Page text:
The counter-intuitive wisdom of Wordle
What can brands and agencies learn from Wordle’s success? Are there lessons we can take to our apps, campaigns, and other brand experiences?
The answer might surprise you. Wordle achieved what many brands and agencies strive for — doing the opposite of what they might typically do. Here are four examples of Wordle’s unconventional wisdom, which will hopefully inspire us all to try something new.
#1. Resist the urge to dress things up.
We tend to dress things up in marketing. After all, if people don’t see your work, what’s the point?
That’s why we inject drama, pull on heartstrings, or tap into the latest culture or technology trends. We permeate every possible advertising space, becoming impossible to ignore.
Wordle, on the other hand, doesn’t dress things up with any storytelling, innovation, or promotion. The result is undeniably compelling. Wordle sounds like something you (or your grandma) could easily win while waiting for the elevator, but it disarms you.
The gameplay is more challenging than you think. Have you ever tried to hack someone’s password? That is how the game feels at times.
And yet, you won’t quit. “It’s just a Wordle,” you say. So, you push through, reaching that satisfying finish. And now you’re hooked.
This capitalizes on what psychologists call “the overconfidence effect,” where you might jump into something just because it seems so easy in your head.
The takeaway: don’t underestimate the power of the plain and simple.
#2. Resist the urge to make things too easy.
Marketing often needs to appeal to everyone, resulting in games or challenges that can be a little bland because they are designed for everyone to win, like using bumpers at the bowling alley.
But Wordle proves that people enjoy a little difficulty. Players are only given six attempts to guess, and then it’s game over.
Too much difficulty can also be disheartening. We’re aiming for what psychologists call “flow“: that pleasurable immersion we feel with the right combination of meaning and challenge.
Wordle gets you into the “flow” by softening the challenge but not removing it.
Players can see which letters are guessed correctly, marked green with each attempted word. But players are also shown which letters are “half-correct.” They are marked yellow, meaning it’s the right letter but in the wrong place. This feeds a palpable momentum. You feel a sense of progress, and the goal no longer seems so far away. So, you race towards the finish line.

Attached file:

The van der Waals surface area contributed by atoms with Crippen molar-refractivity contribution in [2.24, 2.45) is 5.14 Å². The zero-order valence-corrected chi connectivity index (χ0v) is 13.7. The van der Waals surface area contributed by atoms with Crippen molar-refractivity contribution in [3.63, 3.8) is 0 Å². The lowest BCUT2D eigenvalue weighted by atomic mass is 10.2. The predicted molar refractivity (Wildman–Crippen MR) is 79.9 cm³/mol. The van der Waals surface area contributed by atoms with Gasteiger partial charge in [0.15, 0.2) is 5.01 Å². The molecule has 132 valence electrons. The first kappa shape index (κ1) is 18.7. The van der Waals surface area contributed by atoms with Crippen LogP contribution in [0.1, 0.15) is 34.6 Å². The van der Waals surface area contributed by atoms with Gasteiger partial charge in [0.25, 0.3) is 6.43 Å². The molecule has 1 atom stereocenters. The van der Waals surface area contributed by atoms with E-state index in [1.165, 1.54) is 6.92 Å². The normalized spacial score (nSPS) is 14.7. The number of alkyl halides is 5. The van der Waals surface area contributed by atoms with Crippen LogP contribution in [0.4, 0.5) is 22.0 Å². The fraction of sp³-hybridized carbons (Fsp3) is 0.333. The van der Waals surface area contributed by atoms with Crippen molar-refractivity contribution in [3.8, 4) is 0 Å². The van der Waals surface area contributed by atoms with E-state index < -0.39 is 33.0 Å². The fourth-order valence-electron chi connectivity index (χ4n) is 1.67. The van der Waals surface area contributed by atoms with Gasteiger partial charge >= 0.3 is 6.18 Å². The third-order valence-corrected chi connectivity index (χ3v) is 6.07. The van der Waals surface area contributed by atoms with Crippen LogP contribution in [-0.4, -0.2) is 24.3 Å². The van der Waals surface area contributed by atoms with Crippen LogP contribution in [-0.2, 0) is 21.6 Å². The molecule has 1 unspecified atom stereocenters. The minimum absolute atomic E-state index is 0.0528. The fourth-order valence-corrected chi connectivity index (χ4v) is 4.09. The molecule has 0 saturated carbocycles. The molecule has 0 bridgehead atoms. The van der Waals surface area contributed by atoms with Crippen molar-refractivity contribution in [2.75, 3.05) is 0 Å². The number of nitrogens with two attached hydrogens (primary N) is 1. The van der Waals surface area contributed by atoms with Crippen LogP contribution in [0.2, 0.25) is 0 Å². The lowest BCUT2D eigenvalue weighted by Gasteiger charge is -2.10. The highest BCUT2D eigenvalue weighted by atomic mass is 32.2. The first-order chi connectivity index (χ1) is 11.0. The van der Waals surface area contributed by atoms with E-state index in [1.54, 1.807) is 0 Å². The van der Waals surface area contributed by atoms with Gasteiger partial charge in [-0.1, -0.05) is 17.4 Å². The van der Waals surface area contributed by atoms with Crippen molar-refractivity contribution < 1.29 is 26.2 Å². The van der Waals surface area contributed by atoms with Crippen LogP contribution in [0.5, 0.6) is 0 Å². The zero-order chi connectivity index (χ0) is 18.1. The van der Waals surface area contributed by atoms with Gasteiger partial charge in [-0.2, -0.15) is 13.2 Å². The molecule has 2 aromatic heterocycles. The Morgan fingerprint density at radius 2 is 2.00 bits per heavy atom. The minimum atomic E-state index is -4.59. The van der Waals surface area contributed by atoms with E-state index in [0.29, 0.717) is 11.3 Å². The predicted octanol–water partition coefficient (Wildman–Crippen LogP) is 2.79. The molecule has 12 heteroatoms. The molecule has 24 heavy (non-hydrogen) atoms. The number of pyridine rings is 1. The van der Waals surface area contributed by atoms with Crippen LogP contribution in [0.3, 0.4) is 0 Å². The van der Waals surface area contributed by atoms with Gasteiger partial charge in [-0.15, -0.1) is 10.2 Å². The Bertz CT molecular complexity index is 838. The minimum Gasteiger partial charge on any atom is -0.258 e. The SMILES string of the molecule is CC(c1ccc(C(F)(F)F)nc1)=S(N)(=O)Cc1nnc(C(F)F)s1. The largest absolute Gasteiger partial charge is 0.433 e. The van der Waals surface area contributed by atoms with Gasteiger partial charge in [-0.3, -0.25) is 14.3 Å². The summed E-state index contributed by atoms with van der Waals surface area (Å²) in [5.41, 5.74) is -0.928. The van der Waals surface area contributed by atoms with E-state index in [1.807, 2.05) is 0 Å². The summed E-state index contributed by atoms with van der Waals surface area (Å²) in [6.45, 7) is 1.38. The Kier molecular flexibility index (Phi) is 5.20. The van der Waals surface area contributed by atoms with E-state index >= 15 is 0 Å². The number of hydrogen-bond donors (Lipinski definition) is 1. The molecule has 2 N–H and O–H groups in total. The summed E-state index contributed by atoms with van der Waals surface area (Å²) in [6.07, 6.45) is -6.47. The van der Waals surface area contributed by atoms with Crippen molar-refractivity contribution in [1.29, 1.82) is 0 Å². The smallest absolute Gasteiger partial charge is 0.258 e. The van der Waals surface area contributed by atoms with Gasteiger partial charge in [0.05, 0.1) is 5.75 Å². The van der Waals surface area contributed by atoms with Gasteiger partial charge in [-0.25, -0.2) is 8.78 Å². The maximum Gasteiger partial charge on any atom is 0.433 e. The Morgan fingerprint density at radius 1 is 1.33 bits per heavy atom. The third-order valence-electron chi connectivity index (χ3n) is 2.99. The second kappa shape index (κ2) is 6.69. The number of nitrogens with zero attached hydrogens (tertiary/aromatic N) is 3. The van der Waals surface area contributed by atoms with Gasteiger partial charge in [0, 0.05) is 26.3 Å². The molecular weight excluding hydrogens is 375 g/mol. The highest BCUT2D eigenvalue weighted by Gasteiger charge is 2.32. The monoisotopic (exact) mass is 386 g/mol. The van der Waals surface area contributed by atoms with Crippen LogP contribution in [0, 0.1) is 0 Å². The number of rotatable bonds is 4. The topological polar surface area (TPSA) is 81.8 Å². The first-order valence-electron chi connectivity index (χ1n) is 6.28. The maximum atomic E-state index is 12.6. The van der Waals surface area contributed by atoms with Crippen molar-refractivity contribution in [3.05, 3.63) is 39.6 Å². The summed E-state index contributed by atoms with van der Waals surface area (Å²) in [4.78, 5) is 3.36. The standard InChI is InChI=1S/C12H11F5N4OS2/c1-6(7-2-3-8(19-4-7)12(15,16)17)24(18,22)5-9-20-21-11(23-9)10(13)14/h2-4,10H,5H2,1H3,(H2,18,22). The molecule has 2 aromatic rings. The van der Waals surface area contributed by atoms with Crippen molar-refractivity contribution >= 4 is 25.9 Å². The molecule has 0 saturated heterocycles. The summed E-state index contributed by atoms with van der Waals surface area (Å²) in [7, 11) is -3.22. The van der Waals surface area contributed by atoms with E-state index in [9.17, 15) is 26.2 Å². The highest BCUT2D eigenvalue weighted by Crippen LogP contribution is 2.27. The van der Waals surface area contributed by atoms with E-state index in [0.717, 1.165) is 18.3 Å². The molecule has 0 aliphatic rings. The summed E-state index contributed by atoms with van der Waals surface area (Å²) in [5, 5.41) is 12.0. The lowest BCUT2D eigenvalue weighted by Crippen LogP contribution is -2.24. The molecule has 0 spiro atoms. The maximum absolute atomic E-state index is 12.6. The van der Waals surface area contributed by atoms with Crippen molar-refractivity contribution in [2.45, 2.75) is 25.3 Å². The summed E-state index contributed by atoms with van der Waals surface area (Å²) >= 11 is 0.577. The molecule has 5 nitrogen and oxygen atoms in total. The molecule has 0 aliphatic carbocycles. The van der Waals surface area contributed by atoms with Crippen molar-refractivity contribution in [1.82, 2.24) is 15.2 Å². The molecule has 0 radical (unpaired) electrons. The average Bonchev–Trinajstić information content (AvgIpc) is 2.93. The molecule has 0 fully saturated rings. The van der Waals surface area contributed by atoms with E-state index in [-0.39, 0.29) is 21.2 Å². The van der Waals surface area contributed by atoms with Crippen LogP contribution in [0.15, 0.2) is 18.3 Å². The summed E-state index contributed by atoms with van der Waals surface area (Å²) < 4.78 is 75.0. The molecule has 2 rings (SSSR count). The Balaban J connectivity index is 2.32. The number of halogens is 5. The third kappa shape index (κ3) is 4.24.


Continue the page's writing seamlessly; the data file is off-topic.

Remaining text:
In behavioral science, this is called the “goal gradient effect,” which observes that people tend to accelerate their effort as they get closer to completing a goal. It’s the reason why that website has a progress bar that whispers, “just two more steps and these plane tickets are yours.”
The takeaway: people enjoy spicy challenges as long as there’s a soothing sense of progress along the way.
#3. Resist the urge to draw out “engagement.”
It’s natural for brands to measure the “dwell time” or “engagement” of their work, whether on an app or a microsite.
Does more time spent = more likely to buy? Not necessarily, especially if the experience has been drawn out beyond what’s optimal.
Wordle, in contrast, shows us how “less” can be “more.”
Instead of allowing you to binge all Wordle puzzles in one sitting, they limit gameplay to one puzzle per day. This produces the “scarcity effect,” where people often value something more if it’s in short or limited supply. Wordle bet that the daily scarcity would fuel a daily habit, which paid off.
What is perhaps the most impressive is that this element of scarcity ultimately fueled connection, word-of-mouth, and community, as everyone is playing the same puzzle each day.
The takeaway: releasing content at a predictable, gradual pace can create collective anticipation.
#4. Resist the urge to engineer virality.
One of the most coveted marketing achievements is to “go viral.”
We make extraordinary efforts to get people to share. We can frame anything into a moment of self-expression, achievement, or user-generated content. But sometimes, we demand too much, putting people out of the sharing mood.
Wordle handled sharing in an understated way: wordless rows of colored boxes, illustrating the progress made with each guess, culminating in a victorious row of green boxes that’s easy to tweet.
These posts didn’t come across as showing off. They seemed like they were just a souvenir of the experience, to commemorate how many tries it took to guess the right word. Not only did this mysterious post create an “in-crowd” and pique the interest of the uninitiated, but it also subtly spurred people to compare their progress against others.
The takeaway: keep in mind that people often post on social media simply for themselves, rather than for others.
What does all of this mean for brands?
Wordle’s achievements are admired and coveted by brands. With humble resources, it became the talk of the town, a cultural phenomenon that managed to carve out a brief ritual into people’s busy daily schedules.
Though Wordle managed to achieve great mainstream success, the game’s methods aren’t necessarily right for every single brand or campaign.
Knowing every business is different, our process at tms (formerly The Marketing Store) always begins with understanding your specific needs. From there, we determine which best-in-class behavioural science and gamifications concepts should be used to deliver the best possible brand experience.
This is how we have consistently delivered world-famous promotions and programs over the years, like McDonald’s MONOPOLY and T-Mobile Tuesdays.
If you’d like to explore how to leverage these principles and concepts to advance your goals, fill out our contact form below to get in touch. We’d love to hear from you!